Mentoring — whether formal or informal — is a powerful tool to keep young people on the right track, particularly kids who are disconnected from their community.

Highlights and insights from the 2015 report The Mentoring Effect: Young People’s Perspectives on the Outcomes and Availability of Mentoring, are worth repeating.

Youth with mentors are more likely to report positive behaviors and less likely to report negative ones.

  • At-risk young adults who had a mentor are more likely to aspire to enroll in and graduate from college than those who did not have a mentor (76 percent versus 56 percent).
  • At-risk young adults who had a mentor are more likely to be enrolled in college than those who did not have a mentor (45 percent versus 29 percent).
  • At-risk young adults who had a mentor are more likely to report participating regularly in sports or extracurricular activities than those who did not have a mentor (67 percent versus 37 percent).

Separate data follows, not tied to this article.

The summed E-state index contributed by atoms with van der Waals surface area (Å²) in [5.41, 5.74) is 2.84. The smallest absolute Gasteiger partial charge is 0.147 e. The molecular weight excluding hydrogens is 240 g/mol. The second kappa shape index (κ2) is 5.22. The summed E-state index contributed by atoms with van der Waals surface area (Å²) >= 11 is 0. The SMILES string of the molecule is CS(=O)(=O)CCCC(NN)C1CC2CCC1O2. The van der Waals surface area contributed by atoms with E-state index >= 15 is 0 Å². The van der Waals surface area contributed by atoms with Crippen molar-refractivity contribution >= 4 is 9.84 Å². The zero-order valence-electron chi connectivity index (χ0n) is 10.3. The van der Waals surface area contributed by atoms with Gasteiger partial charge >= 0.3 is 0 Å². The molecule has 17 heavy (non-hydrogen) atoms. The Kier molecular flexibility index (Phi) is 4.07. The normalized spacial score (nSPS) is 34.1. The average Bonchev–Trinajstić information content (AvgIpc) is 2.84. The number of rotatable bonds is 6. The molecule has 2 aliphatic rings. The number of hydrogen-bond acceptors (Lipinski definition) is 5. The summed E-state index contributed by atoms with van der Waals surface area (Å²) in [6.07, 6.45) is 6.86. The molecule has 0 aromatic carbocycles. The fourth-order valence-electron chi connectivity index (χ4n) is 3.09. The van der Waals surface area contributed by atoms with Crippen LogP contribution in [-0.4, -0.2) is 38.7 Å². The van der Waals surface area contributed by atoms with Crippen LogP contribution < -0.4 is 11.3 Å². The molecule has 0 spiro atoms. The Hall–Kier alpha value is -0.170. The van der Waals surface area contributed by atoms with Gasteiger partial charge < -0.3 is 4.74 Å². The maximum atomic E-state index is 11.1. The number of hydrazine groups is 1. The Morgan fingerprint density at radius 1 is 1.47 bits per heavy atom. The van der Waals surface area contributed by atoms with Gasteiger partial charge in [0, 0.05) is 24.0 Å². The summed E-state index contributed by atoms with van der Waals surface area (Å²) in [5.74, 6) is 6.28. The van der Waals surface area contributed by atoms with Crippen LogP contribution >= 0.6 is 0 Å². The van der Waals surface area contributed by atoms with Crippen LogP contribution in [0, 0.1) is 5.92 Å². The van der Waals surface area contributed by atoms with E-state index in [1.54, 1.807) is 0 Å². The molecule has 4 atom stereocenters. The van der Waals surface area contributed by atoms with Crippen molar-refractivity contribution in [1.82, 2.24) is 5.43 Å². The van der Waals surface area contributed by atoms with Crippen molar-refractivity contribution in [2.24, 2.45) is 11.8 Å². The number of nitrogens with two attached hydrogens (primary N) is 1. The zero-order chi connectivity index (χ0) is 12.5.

• At-risk young adults who had a mentor are more likely to hold a leadership position in a club, sports team, school council, or another group than those who did not have a mentor (51 percent versus 22).
  • At-risk young adults who had a mentor are more likely to volunteer regularly in their communities than those who did not have a mentor (48 percent versus 27).

Young people believe mentoring provides them with support and guidance to lead productive lives.

  • Youth report that formal mentoring programs provide a variety of benefits, and most commonly offer that they receive advice about school, get help with school issues and/or schoolwork. They also make reference to receiving help to address life problems, assistance in getting a job, choosing a career and getting into college – though these benefits were less commonly reported.
  • Youth in informal mentoring relationships commonly offer that their mentors provided developmental, more than academic, support. These mentors conveyed advice and encouragement to help them make good decisions, taught young adults how to make the right decisions and follow the right path and become motivated.